Dr Elena Krylova

John Kusinski & Ann Motherway

Darryl & Jacky Lacey

Yvonne Lamble

Louis & Miriam Landau

Joelle Larsen

Dr Hoh Peng Lee

Rosalind Lilley

Dr Warren Lilleyman

Ruth Lilly

Dr George Lipton

Beverley Lockley

Mary Ellen in memory of Kerensa

Robyn Main

Dr John Male

Oliver & Sophie Mark

Dr Marie Martin

David Maynier

Diana McArthur

John McDonald

Dennis & Maureen McKay

Donna & Peter Millington

Patricia & Kevin Morgan

Louis Mostert

Margaret & Bruce Murdoch

Michael Murphy

G & I Nicholas

Phuong Nguyen

Mary O’Hara

Marjan Oxley

Valetta Parr

Heather Passmore

Dr John Pearce

Bev Penny

Prof Suvendi Perera

Anne Pickard

Deborah & David Piesse

J Pinnow

Frank & Valda Pitman

Julienne Prendergast

Alan & June Prouse

Laura Raiter

Eveline Read

Graeme Reynolds & Lesley Parker-Reynolds

Shirley Ridgwell

Kim & Annemarie Riseborough

Alison Robins

Leigh Robinson & Deborah Gellé

Nigel & Dr Heather Rogers

Chris & Serge Rtshiladze

Thelma Same

Veronica Sass-Nielsen

Esther Schenberg

Elizabeth Scott

Margaret & Roger Seares

Maureen Sellick

Sarah Seymour & Evan Eble

The Sherwood Family

Rory & Susan Shiner

Graham Simpson

Paul & Margaret Skerritt

Hendrik Smit

Helen Smith OAM

Kevin Smith

Margaret & John Solosy

Dr Louise Sparrow

Cisca Spencer

John & Elizabeth Spoor

Mark Stacey

Peggy & Tom Stacy

Alan & Jan Stewart

Lois & Robert Stout

Doll Syminton

Anthony Taylor

Lisa & Andrew Telford

Ralph Ten Seldam

Amanda & Desmond Thompson

Ivan & Jeanette Thompson

Dianne Thomson

Janice Tiller

Loma Toohey

Joan Travis

Gordorn Trewern

Prof David Tunley

Heather & Jim Tunmore

Dr Robert Turnbull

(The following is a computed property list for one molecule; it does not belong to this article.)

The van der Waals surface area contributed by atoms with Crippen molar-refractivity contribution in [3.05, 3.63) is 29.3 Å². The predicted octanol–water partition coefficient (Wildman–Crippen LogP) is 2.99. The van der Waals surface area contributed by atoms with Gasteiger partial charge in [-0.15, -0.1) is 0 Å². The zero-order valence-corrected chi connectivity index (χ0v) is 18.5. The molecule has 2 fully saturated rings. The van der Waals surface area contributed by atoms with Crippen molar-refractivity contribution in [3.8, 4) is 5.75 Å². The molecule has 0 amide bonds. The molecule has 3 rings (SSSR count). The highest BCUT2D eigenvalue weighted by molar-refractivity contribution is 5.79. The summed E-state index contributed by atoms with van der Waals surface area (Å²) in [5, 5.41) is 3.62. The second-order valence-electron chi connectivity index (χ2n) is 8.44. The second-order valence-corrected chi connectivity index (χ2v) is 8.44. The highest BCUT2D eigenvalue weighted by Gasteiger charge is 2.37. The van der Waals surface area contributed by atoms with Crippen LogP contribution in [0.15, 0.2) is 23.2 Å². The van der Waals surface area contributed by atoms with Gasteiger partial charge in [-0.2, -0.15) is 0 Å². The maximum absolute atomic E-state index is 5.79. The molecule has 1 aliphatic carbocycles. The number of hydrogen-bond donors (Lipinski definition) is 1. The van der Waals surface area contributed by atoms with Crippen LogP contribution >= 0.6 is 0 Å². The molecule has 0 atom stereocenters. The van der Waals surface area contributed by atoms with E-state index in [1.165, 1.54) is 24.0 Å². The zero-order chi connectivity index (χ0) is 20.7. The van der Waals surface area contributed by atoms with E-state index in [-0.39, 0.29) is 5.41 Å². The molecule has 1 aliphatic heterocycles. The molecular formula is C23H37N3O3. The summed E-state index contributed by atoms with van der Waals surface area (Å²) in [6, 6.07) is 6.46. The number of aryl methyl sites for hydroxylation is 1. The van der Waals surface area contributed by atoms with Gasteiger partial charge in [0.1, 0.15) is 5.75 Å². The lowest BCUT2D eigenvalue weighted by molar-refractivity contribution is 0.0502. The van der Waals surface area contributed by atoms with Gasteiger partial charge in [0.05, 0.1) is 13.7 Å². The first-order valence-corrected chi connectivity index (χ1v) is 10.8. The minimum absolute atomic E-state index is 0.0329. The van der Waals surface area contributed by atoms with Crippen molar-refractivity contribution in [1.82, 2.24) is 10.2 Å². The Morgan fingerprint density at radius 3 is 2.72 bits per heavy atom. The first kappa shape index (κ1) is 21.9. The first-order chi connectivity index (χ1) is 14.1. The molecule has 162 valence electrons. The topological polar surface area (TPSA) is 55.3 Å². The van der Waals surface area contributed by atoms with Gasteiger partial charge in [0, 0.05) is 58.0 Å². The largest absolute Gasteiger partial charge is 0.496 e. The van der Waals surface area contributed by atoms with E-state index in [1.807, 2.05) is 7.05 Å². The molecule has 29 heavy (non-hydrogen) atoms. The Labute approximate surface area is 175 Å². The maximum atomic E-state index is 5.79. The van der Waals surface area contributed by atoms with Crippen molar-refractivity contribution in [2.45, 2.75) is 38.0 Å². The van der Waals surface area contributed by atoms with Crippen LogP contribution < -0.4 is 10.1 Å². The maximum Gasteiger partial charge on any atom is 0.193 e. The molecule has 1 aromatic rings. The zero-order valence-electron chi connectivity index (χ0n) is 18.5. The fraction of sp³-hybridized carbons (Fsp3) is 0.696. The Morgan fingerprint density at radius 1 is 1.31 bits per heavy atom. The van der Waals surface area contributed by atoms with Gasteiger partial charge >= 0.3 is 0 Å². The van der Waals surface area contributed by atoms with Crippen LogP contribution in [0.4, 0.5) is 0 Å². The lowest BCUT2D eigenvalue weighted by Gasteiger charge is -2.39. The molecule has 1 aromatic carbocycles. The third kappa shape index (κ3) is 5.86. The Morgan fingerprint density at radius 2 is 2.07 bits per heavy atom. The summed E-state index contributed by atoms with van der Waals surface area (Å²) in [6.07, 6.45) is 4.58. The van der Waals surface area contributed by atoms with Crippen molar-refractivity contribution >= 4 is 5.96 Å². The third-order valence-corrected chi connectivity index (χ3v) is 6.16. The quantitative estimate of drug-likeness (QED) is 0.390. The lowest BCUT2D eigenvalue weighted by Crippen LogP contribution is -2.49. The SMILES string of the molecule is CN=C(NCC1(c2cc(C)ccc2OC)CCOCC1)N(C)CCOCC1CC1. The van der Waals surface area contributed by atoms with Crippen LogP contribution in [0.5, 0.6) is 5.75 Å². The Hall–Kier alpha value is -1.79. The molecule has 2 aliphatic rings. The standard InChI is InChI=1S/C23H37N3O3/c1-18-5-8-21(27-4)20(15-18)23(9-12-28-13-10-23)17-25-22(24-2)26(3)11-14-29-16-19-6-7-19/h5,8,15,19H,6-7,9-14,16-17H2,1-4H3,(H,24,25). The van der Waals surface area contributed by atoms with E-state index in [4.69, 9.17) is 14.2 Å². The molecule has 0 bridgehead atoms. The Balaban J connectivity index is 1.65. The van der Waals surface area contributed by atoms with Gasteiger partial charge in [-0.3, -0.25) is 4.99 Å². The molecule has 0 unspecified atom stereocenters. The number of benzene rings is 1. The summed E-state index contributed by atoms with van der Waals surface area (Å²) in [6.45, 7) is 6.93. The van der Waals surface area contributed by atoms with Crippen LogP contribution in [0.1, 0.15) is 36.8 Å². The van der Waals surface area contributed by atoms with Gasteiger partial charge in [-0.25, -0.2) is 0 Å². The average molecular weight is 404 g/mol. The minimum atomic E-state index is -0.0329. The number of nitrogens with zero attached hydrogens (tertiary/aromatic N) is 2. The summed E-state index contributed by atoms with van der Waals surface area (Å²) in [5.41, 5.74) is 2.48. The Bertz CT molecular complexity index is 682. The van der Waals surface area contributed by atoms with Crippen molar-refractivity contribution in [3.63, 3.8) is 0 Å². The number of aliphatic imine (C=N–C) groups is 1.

Michael & Gwenda Upton

Marilyn Van Heemst

Rae & Murray Wackett

Claire Walkley

Janet Wallis

Alex Waterhouse

Barry Watson

Patricia Weston

Barbara Wheatley

Margaret Whitter

Violette William

Sally Willis

Pari Willis-Jones

Rowena Withers

Karen Wood

Elizabeth Woods

Alison Woodman

Sara Wordsworth

Andrew Yeates

Edward Young

Dr Susan Young

Chris & Kathy Ziatis

Maxim Zuvela

Anonymous (33)


Gifts $40+

Thank you to all our Friends who support WASO through their gift.

* Orchestral Chair Partnership

About the Speaker

Dr Margaret Pride OAM
Pre-concert speaker

Dr Margaret Pride OAM is currently the Music Director for Perth Symphonic Chorus, Perth Chamber Singers and the Perth Chamber Choir. She is a former Senior Lecturer at the University of Western Australia and Edith Cowan University. Margaret studied choral music and orchestral conducting for five years in the United States, gaining her Master’s and Performance Doctorate degrees from the prestigious University of Southern California.

Margaret has established herself as a choral specialist and conductor, now presenting over a dozen full concerts annually, including oratorios and cantatas, traditional unaccompanied sacred music, orchestral music and more specialised vocal chamber music. Margaret is a past national and state president of the Australian National Choral Association and was chief inaugurator of the National Youth Choir of Australia. During her stay at the University of Western Australia she established Australia’s first Performing Master’s Degree in Choral Music.

In 2001 Margaret was awarded a Centenary Medal in recognition of her services to choral music in Western Australia, and in 2010 was made an Honorary Life Member of the Australian National Choral Association. In 2015 she was awarded an Order of Australia Medal for services to the Arts, particularly choral music.

Connect with WASO

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2021 Corporate Partners

Principal Partner

Platinum Partners

Access Partner

Symphony Partner

Concerto Partners

Overture Partners

Sonata Partners

Keynote Partners

Orchestra Partners

Media Partners

Funding Partners

Supported By

To share in our vision and discuss the many opportunities extended through corporate partnerships please contact Corporate Development on 08 9326 0020.